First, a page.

With the European Parliamentary elections just two months away, the final result seems all but decided. “A far-Right takeover is underway,” warn the experts of Foreign Policy. “This time, the far-Right threat is real,” add the prophets of Politico. And, give or take their hyperbolic use of “far-Right”, these cautions are warranted. Even though the centre-right European People’s Party (EPP) will remain the largest group in the Parliament, the biggest winners are expected to be the two groups to the Right of the EPP: Identity and Democracy (ID) and the European Conservatives and Reformists (ECR). According to the latest polls, the latter two groups alone could account for more than 20% of MEPs, and have almost as many seats as the EPP alone.

If we add those MEPs from Right-wing parties that are currently not affiliated with any group, such as those from Viktor Orbán’s Fidesz, a Right-populist coalition could potentially emerge for the first time in the history of the European Parliament, unseating the “super grand coalition” of the three centrist groups (EPP, S&D and Renew Europe) that currently rule the EU institutions. That’s easier said than done, however. Aside from the near impossibility of an alliance between the EPP and ID, Europe’s Right-populist parties are far from a united front. In fact, with polls showing a very tight race between the ECR and ID for the position of third-largest party in the European Parliament, the two groups — and their respective unofficial leaders, Giorgia Meloni and Marine Le Pen — are currently engaged in a fierce battle for the leadership of the European Right.

This was brought into stark relief earlier last week, when the ID group — which includes Matteo Salvini’s League in Italy, Marine Le Pen’s National Rally in France, the AfD in Germany and the Freedom Party of Austria — gathered in Rome for a convention. Salvini and Le Pen reaffirmed their refusal to support a second mandate for EU Commission President Ursula von der Leyen (VDL) and slammed Meloni for not ruling out a deal with the EPP over VDL’s re-election.

Over the past two years, Meloni has developed a close relationship with VDL, even joining her on European diplomatic visits to Tunisia and Egypt to curb migration. The reason is rooted in self-interest: Meloni sees the prospect of maintaining a powerful ally in Brussels as vital to her government’s survival, even at the cost of disappointing voters and her own coalition ally. Le Pen’s concerns, on the other hand, are very different: as she gears up for a showdown with Macron, she needs every disgruntled vote she can get.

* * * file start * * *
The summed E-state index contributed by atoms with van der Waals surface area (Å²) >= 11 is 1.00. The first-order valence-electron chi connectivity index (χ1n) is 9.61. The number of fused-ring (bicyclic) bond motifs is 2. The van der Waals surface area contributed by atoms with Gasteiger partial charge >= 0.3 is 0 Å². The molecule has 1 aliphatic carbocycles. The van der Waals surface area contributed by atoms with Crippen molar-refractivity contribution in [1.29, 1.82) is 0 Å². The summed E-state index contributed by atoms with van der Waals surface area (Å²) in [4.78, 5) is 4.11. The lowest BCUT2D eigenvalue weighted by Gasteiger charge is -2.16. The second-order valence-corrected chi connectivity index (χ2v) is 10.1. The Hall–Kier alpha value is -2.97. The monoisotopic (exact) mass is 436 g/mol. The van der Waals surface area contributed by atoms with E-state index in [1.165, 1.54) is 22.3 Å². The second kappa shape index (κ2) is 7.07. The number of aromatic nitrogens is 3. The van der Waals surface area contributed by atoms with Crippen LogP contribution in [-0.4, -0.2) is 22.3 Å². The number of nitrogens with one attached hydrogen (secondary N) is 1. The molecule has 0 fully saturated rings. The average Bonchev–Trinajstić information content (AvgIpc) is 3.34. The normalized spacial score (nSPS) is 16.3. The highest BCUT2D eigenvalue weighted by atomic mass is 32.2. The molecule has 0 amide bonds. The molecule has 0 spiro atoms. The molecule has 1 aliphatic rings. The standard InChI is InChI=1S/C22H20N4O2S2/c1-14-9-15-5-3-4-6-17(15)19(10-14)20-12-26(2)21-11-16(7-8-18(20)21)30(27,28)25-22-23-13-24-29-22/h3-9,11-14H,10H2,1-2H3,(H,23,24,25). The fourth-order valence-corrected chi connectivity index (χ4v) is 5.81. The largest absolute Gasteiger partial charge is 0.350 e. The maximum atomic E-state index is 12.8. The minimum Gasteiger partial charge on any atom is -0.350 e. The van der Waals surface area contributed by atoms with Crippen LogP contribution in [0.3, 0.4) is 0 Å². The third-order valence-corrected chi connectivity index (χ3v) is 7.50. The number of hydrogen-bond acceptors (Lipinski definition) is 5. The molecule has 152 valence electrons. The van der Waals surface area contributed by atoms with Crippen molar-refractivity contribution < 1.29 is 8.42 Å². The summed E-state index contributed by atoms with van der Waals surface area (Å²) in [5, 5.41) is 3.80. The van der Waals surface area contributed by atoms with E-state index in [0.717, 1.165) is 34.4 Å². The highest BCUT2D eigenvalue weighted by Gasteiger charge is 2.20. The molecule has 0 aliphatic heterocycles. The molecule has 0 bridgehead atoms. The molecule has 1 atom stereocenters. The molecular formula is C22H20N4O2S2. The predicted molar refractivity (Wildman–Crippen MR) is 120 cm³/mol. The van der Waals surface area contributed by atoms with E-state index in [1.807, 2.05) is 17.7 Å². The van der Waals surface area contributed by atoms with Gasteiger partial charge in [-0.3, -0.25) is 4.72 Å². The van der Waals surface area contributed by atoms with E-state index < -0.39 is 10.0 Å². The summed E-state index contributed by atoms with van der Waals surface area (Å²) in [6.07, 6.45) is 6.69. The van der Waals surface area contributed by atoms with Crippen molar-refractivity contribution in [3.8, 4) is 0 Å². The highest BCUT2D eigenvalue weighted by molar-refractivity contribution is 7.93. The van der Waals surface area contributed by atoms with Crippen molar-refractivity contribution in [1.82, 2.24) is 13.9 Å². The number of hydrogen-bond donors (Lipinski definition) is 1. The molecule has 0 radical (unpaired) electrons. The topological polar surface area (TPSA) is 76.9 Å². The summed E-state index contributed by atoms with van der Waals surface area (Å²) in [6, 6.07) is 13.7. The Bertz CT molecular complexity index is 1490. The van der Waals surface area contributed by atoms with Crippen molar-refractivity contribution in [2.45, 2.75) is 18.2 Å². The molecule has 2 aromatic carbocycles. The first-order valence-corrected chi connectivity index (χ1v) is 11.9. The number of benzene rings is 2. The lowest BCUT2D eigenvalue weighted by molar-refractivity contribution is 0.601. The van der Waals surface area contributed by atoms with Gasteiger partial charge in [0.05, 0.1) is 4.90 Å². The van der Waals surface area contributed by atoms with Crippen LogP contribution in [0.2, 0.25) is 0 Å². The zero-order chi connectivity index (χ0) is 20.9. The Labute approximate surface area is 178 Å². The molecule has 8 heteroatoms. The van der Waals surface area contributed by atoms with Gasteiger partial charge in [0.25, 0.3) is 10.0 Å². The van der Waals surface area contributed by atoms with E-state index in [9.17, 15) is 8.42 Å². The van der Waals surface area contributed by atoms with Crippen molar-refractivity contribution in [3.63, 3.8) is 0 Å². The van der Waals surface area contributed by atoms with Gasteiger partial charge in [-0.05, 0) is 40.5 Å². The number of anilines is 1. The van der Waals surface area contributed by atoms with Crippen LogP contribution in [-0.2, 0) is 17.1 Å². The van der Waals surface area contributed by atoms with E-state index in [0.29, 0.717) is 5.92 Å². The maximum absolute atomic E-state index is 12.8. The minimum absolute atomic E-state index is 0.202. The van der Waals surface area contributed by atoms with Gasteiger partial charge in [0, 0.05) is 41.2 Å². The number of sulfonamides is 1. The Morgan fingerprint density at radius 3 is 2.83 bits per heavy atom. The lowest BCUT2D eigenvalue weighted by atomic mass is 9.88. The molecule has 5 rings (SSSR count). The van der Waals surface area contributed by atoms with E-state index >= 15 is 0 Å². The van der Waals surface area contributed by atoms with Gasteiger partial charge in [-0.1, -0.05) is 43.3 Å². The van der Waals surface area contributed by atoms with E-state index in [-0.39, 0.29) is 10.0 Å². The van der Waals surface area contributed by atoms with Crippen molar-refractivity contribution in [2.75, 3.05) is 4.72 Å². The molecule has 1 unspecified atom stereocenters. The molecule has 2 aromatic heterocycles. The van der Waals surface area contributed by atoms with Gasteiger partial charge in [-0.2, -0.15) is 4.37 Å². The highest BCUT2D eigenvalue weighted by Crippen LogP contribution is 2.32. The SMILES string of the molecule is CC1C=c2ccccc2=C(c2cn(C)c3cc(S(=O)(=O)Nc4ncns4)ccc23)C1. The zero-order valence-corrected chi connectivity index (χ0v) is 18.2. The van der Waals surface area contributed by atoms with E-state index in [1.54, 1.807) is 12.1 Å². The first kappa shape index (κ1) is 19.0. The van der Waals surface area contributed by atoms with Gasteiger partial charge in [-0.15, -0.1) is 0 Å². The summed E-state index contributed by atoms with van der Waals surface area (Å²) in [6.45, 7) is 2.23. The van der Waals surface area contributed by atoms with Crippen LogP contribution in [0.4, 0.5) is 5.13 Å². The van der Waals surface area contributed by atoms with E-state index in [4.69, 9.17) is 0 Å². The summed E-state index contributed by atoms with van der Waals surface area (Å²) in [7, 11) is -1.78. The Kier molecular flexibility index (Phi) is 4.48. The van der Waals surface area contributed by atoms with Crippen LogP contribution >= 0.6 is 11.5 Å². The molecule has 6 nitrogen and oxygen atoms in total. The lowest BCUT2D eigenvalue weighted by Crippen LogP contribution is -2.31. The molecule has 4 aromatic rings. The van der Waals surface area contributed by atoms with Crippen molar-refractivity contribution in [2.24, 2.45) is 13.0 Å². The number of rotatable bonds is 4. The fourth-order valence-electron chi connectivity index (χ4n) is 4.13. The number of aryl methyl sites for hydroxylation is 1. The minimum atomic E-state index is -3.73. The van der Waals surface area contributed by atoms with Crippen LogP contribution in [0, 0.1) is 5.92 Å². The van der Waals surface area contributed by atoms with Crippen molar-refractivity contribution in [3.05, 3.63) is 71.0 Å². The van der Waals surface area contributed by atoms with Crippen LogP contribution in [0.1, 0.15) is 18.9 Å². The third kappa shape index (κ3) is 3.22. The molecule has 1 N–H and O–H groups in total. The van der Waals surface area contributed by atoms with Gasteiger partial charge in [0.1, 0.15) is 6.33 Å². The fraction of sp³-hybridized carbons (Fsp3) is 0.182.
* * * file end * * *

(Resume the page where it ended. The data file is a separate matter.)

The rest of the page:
“Giorgia… will you support a second von der Leyen term or not?”, Le Pen asked in a broadcast to ID delegates. “I believe so. And so you will contribute to worsening the policies that the people of Europe are suffering from so much.” In her message, Le Pen also urged Italian voters to oppose Meloni and vote for Salvini’s League. André Ventura, the leader of the rising Portuguese party Chega, also backed Salvini at the congress. “We’re not going to lie to ourselves: we’re watching ECR’s support for von der Leyen very carefully because it’s going to be a very, very divisive element,” concluded Mathilde Androuët, president of the ID Foundation.

For her part, Meloni continued to dodge the issue: “The problem is not the president of the Commission, the problem is the majority that supports the president, because it is this majority that decides policy in Europe,” she said. The important thing, Meloni argued, is to achieve “a centre-right majority” within the European Parliament — even at the cost of a possible compromise with VDL.

Despite her best attempts to paint a rosy picture, the episode was indicative of the growing strains within Meloni’s coalition: being the junior partner of an increasingly pro-establishment government has been a disaster for Salvini’s popularity, hence his recent efforts to boost his populist credentials by marking his distance from Meloni over the EU — and enlisting the endorsement of a populist heavyweight like Le Pen. But there’s more to the Le Pen-Meloni spat than mere electoral calculus.

The question of VDL’s re-election is exposing deep rifts within the European Right — and not just between the EPP and the Right-populists. Even within the ECR group, many of the largest national parties — including the Law and Justice party in Poland, Vox in Spain and Reconquête in France — are strongly opposed to a second VDL mandate. Even more strikingly, VDL is facing opposition within her own group. The Republicans party, which represents France within the EPP, has also come out strongly against VDL’s re-election, denouncing her as “the candidate of Mr Macron and not the Right”. It’s thus easy to see why many of Meloni’s Right-wing “allies” are concerned by her relationship with VDL. Having one of Europe’s largest and most powerful Right-populist parties endorse a new “Ursula coalition”, together with Macron and the Socialists, would be a huge symbolic blow to any claim that Right-populism represents a viable alternative to the European political mainstream.